Admiral Chester Nimitz
My wife has the distinction of being one of the few people born on the Island of Midway. (We have pictures of her as an infant with some Laysan Albatrosses, better known on Midway as Gooney Birds. The medical staff was so excited at her birth that they put her in the new incubator, although they did not turn it on.) This has led to never-ending confusion over the years when she has presented her birth certificate, with puzzled individuals wondering where Midway is. Seventy years ago today all of America was learning where Midway was. A battle which has been called a miracle, Midway was the turning point of the war in the Pacific, with the decisive defeat of the Japanese strike force aimed at Midway that Admiral Yamamoto had intended to give a crushing blow to the remaining US carriers. The victory of Midway was the product of hubris, MAGIC, luck, courage and skill.
1. Hubris-Since Pearl Harbor the Japanese had won incredible victories on land, sea and in the air, and now controlled a huge Empire throughout East Asia. Japanese historians have described this as the period of “victory fever”. Even a very level headed and pragmatic individual like Admiral Yamamoto was affected by this atmosphere of seeming invincibility. Japanese intelligence as to the dispostion of the US fleet in the Pacific was poor, and Yamamoto’s plan to lure the Americans into battle by threatening Midway was very much a strike into the unknown, and risked Japan’s fate in the war on one battle.
2. MAGIC-US cryptographers had broken many Japanese diplomatic and military codes. The project was collectively known as MAGIC. In December of 1941 Naval cryptographers had broken the Japanese high command naval fleet code designated JN-25. Nimitz, the commander in chief of the US fleet in the Pacific, knew as a result that Midway was the target of the Japanese fleet and assembled his three carriers and support ships to oppose the Japanese fleet with its four carriers, two light carriers and support ships.
3. Luck-It is hard in our era of satellite surveilance and ubiquitous electronic sensoring systems, to realize just how much a deadly game of blind man’s bluff a carrier battle was in 1942. Radar, still in its infancy, gave the US a critical edge at Midway, but finding the Japanese fleet carriers to attack them was as much a product of luck as anything else. If the Japanese had been luckier, Midway could easily have been a disastrous US defeat.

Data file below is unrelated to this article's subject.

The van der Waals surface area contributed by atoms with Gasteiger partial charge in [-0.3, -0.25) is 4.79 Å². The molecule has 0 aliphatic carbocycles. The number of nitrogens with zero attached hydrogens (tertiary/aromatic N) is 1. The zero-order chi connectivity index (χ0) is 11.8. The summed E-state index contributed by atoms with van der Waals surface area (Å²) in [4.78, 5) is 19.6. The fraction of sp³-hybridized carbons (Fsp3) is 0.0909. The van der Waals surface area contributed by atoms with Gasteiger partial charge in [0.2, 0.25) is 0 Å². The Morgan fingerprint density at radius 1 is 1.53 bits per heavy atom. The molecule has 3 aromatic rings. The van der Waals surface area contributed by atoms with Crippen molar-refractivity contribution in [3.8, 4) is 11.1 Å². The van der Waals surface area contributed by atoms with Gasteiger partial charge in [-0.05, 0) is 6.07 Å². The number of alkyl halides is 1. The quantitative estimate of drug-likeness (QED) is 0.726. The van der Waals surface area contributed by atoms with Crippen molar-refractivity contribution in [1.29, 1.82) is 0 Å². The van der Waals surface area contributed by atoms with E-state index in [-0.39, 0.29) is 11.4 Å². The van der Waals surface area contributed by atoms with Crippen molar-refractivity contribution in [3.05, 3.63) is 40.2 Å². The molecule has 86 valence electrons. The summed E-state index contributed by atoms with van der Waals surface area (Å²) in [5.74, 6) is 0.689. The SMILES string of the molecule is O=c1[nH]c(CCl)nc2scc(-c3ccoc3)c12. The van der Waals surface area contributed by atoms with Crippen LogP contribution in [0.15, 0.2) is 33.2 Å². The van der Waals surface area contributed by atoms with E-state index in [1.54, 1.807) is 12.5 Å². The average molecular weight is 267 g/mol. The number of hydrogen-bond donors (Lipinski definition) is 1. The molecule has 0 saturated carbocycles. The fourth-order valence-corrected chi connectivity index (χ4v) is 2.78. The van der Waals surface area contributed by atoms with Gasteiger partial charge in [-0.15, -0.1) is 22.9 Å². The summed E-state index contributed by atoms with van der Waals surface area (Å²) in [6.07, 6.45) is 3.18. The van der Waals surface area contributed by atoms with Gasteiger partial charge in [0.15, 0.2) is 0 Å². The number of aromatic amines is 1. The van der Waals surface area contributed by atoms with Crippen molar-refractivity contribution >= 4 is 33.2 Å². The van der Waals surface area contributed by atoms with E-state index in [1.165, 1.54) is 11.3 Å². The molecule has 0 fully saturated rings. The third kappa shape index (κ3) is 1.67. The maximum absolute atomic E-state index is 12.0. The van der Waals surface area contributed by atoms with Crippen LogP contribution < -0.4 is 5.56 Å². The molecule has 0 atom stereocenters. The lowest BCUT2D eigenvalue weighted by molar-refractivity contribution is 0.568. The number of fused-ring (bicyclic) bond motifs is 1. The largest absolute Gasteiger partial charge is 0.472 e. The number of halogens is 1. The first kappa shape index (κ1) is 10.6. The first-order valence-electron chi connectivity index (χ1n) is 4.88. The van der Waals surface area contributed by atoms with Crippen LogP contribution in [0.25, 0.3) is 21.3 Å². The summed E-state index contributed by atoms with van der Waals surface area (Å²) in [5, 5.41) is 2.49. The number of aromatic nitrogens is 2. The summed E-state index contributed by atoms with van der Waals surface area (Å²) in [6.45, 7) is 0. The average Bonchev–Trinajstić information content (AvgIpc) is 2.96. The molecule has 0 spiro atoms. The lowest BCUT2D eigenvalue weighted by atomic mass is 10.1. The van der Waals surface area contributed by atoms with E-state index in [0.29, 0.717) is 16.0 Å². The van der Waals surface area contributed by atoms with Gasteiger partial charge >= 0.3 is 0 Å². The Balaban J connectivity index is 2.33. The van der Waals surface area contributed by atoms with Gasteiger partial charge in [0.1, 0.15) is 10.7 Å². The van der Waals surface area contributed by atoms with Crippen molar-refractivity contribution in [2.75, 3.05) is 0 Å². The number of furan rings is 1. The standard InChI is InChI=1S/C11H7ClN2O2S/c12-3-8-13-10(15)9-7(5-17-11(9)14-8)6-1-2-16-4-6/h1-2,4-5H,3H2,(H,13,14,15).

4. Courage-There were many brave men on both sides, however the palm for gallantry has to go to the aviators of Torpedo Squadron Eight from the Hornet and Torpedo Squadron 6 from the Enterprise and their attacks on the Japanese carriers on June 4. The men had to know that without cover from their own fighters they would almost certainly not survive their attack runs on the carriers. They went in anyway, and almost all of them died. Many Japanese observers were stunned while watching this. Japanese propaganda called Americans weak, decadent and cowardly, and here were American pilots going to their deaths in the best samurai style as they attempted to sink the well guarded carriers. The attacks failed, but they drew most of the Japanese carrier air patrols away from the carriers, kept the carriers off balance and unable to launch their own strikes and depleted the ammunition and gasoline of many of the Japanese planes guarding the carriers.
5. Skill-Approximately 30 minutes after the torpedo squadron attacks, three squadrons of American SBD’s from the Enterprise and the Yorktown came upon the Japanese carriers. They were led by Commander C. Wade McCluskey who decided to prolong the search for the Japanese carriers and found them by following the wake of a Japanese destroyer. In a matter of minutes the three squadrons inflicted devastating damage on three of the four Japanese fleet carriers, winning the battle of Midway for the United States.
Here is the report of Admiral Nimitz on the battle. Note the emphasis in his report on lessons learned and improvements that had to be made based upon these lessons: Continue reading